BENEVENTO


BENEVENTO, town in southern Italy. Epigraphical evidence may indicate that Jews were living in Benevento already in the fifth century. Around 950 the miracle worker *Aaron of Baghdad visited the town. Later, members of the *Ahimaaz family resided in Benevento, Hananeel b. Paltiel establishing his yeshivah there. In 1065, Landolfo VI, prince of Benevento, forced a number of Jews to become converted to Christianity, being reproved for this by Pope *Alexander II. In 1077 Benevento became part of the Patrimony of St. Peter and its Jews passed under the rule of the pope. When *Benjamin of Tudela visited Benevento about 1159 he found 200 Jewish families. Two Hebrew inscriptions on a sepulchral stone from 1153 also attest to the existence of a Jewish community in this period. The Jews were living in a fairly ample quarter; in 1198 three churches in Benevento were known as "de Judeca." Jewish economic activities included weaving and especially dyeing, on which taxes were paid to the archbishop. Later Jews engaged in moneylending. In the early 16th century they also dealt in corn. When in 1442 Alfonso of Aragon became king of Naples, he also occupied Benevento. The Holy See compromised by nominating Alfonso apostolic vicar in the city, recognizing his rule de facto. In 1452 Alfonso accorded the Jews of Benevento the same privileges enjoyed by the Jews living in the Kingdom of Naples, in return for a thousand ducats. In 1458, upon Alfonso's death, Benevento returned to pontifical rule. Benevento being a Papal enclave, the Jewish community which now maintained two synagogues was not disturbed at the time of the general expulsion from southern Italy in 1541. Nevertheless, after the election of Pope *Paul IV in 1555, their position sharply deteriorated and several Jews converted, among them a rich banker, Raphael Usiglio. In 1569 they were expelled from Benevento as from the other small towns in the Papal States. The municipal council readmitted Jews in 1617, but in 1630 they were accused of poisoning the wells. Thereafter, the organized Jewish community ceased to exist.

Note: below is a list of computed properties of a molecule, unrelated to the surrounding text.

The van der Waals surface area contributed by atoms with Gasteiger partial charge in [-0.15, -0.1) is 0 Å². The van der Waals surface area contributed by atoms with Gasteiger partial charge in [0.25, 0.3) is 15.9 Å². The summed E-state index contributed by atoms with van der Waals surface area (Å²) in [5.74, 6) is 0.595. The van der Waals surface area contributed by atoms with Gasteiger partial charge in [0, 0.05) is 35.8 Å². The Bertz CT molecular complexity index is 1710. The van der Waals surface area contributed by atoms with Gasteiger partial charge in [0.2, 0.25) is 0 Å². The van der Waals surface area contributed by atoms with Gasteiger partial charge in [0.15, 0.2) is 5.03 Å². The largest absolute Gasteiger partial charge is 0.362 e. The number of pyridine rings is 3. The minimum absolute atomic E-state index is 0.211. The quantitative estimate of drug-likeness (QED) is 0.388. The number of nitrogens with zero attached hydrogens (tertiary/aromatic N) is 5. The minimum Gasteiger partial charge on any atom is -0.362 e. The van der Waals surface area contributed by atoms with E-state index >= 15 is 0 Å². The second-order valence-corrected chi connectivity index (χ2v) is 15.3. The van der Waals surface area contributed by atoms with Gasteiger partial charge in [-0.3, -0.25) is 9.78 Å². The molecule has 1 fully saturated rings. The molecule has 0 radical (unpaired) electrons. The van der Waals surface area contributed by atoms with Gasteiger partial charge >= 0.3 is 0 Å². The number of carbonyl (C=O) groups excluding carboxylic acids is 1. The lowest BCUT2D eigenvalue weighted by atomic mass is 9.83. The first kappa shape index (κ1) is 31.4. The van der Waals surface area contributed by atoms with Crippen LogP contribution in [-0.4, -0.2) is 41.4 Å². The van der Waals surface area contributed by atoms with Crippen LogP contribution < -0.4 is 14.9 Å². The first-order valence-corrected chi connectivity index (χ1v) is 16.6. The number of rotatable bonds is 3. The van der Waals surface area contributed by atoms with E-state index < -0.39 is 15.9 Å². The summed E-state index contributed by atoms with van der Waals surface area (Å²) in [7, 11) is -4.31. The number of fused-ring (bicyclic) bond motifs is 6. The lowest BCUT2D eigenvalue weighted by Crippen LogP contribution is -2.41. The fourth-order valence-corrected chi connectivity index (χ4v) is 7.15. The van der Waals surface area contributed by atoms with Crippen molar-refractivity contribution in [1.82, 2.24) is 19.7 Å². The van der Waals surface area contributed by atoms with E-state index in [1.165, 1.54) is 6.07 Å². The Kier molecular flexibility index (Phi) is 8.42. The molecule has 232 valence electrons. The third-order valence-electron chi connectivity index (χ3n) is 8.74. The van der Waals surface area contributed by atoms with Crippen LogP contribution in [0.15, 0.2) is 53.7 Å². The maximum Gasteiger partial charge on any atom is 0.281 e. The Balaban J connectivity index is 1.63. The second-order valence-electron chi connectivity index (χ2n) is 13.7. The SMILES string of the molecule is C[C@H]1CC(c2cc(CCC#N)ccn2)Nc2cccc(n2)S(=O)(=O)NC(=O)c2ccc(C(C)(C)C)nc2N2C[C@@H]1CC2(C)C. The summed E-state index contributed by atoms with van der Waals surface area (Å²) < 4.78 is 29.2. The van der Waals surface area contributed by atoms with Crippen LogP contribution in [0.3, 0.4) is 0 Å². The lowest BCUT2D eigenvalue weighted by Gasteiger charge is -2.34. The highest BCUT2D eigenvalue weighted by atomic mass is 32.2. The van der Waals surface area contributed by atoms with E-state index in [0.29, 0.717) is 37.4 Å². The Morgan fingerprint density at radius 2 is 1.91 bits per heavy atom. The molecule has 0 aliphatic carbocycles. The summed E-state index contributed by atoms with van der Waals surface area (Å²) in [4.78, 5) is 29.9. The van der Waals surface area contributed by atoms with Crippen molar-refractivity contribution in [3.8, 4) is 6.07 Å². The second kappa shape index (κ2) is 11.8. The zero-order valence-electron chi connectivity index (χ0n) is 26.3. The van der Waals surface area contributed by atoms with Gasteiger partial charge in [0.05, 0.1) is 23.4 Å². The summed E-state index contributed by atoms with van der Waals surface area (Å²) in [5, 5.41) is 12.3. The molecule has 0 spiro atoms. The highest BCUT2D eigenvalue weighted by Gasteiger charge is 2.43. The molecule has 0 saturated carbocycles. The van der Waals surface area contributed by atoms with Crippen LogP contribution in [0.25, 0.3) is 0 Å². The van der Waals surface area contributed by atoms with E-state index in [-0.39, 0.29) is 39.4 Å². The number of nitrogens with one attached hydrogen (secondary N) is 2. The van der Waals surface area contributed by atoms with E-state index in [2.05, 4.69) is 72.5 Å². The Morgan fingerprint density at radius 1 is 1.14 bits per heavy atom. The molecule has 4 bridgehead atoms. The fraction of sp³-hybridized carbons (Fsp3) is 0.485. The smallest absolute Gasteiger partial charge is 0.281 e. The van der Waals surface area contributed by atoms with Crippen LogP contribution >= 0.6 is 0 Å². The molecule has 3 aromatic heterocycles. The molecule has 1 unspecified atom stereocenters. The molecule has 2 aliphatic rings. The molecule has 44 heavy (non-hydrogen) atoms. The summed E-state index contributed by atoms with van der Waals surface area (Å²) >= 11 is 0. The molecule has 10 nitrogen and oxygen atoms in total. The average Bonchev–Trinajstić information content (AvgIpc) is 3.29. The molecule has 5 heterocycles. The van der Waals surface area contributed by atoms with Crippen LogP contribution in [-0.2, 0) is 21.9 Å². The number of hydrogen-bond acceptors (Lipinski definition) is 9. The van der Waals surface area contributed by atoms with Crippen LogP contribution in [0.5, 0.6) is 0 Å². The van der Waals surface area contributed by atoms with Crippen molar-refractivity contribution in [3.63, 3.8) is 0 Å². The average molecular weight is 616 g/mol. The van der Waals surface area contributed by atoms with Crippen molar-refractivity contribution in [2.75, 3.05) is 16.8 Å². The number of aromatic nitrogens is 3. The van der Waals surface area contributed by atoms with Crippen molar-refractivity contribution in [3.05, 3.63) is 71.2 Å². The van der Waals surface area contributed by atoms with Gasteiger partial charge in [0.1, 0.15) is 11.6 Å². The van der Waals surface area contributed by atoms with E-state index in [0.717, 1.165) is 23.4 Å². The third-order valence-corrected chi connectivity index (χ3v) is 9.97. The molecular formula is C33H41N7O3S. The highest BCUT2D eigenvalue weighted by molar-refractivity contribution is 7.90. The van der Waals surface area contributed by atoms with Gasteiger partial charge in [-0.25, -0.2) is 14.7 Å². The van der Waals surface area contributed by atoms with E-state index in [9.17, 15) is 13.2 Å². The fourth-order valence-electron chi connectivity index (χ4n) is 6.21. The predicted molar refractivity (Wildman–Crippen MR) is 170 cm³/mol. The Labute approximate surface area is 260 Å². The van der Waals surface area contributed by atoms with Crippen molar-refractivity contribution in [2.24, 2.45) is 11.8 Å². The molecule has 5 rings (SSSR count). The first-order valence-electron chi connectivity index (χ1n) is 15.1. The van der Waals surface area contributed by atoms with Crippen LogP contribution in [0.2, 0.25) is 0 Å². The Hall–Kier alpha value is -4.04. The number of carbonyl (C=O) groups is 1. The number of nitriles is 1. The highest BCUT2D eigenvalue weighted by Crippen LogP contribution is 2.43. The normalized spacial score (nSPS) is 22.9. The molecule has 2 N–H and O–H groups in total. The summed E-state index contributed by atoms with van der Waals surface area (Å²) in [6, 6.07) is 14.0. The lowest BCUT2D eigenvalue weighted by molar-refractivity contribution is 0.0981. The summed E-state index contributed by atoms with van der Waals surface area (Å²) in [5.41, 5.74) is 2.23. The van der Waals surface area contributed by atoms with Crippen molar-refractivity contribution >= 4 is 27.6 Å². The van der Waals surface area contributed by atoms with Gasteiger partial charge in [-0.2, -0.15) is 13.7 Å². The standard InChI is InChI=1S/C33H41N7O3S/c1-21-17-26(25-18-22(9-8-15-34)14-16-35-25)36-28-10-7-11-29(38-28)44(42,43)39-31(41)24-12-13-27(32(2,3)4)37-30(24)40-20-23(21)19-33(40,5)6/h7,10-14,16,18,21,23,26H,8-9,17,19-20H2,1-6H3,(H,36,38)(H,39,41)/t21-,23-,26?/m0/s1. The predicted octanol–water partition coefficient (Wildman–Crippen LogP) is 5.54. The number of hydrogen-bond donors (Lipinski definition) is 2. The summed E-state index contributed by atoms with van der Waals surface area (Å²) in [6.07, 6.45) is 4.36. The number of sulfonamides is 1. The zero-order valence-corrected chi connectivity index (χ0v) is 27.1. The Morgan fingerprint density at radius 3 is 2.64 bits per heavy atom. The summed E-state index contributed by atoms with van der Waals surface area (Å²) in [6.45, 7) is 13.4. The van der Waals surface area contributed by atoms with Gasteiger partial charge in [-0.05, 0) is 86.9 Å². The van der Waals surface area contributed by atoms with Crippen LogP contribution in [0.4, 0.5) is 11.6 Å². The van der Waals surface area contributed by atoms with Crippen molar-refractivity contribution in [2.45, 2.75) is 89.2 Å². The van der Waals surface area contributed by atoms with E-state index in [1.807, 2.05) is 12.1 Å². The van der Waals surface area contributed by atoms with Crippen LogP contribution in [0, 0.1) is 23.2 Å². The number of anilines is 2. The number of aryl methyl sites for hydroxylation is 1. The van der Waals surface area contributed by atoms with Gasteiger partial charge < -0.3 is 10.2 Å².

BIBLIOGRAPHY:

P.M. Lonardo, Gli ebrei a Benevento (1899); idem, in: Vessillo Israelitico, 67 (1917); Roth, Dark Ages, index; Milano, Bibliotheca, no. 1041 and index. ADD. BIBLIOGRAPHY: C. Colafemmina, "Gli ebrei a Benevento," in: Italia Judaica, 6 (1998), 204–27.

[Attilio Milano /

Nadia Zeldes (2nd ed.)]


Source: Encyclopaedia Judaica. © 2008 The Gale Group. All Rights Reserved.